Part of Advances in Neural Information Processing Systems 32 (NeurIPS 2019)

*Shinji Ito, Daisuke Hatano, Hanna Sumita, Kei Takemura, Takuro Fukunaga, Naonori Kakimura, Ken-Ichi Kawarabayashi*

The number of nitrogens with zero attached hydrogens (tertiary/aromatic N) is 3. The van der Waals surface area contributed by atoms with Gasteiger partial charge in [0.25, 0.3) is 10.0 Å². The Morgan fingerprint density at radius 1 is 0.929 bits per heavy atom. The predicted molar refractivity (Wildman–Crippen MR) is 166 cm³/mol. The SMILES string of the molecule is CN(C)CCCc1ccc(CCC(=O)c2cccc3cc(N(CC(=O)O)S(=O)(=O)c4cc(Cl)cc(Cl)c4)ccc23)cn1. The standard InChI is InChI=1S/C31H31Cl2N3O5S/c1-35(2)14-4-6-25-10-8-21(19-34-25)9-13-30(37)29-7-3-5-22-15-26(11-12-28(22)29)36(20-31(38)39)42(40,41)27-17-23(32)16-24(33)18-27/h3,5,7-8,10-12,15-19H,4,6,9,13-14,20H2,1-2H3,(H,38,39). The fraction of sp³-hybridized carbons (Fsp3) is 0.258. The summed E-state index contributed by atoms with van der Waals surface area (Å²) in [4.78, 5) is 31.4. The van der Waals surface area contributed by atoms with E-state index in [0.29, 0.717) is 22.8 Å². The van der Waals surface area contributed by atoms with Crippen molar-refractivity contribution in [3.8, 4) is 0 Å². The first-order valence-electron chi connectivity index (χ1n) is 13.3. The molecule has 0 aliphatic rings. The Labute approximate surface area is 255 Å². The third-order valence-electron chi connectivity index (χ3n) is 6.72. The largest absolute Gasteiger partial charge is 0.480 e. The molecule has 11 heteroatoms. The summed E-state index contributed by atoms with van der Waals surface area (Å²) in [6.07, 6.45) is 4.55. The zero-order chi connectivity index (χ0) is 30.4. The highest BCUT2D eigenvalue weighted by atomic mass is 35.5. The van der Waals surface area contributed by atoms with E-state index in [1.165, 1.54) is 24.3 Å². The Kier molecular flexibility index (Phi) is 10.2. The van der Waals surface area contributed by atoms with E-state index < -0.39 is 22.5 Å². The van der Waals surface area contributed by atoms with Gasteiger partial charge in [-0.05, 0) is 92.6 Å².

We propose computationally efficient algorithms for \textit{online linear optimization with bandit feedback}, in which a player chooses an \textit{action vector} from a given (possibly infinite) set $\mathcal{A} \subseteq \mathbb{R}^d$, and then suffers a loss that can be expressed as a linear function in action vectors. Although existing algorithms achieve an optimal regret bound of $\tilde{O}(\sqrt{T})$ for $T$ rounds (ignoring factors of $\mathrm{poly} (d, \log T)$), computationally efficient ways of implementing them have not yet been specified, in particular when $|\mathcal{A}|$ is not bounded by a polynomial size in $d$. A standard way to pursue computational efficiency is to assume that we have an efficient algorithm referred to as \textit{oracle} that solves (offline) linear optimization problems over $\mathcal{A}$. Under this assumption, the computational efficiency of a bandit algorithm can then be measured in terms of \textit{oracle complexity}, i.e., the number of oracle calls. Our contribution is to propose algorithms that offer optimal regret bounds of $\tilde{O}(\sqrt{T})$ as well as low oracle complexity for both \textit{non-stochastic settings} and \textit{stochastic settings}. Our algorithm for non-stochastic settings has an oracle complexity of $\tilde{O}( T )$ and is the first algorithm that achieves both a regret bound of $\tilde{O}( \sqrt{T} )$ and an oracle complexity of $\tilde{O} ( \mathrm{poly} ( T ) )$, given only linear optimization oracles. Our algorithm for stochastic settings calls the oracle only $O( \mathrm{poly} (d, \log T))$ times, which is smaller than the current best oracle complexity of $O( T )$ if $T$ is sufficiently large.

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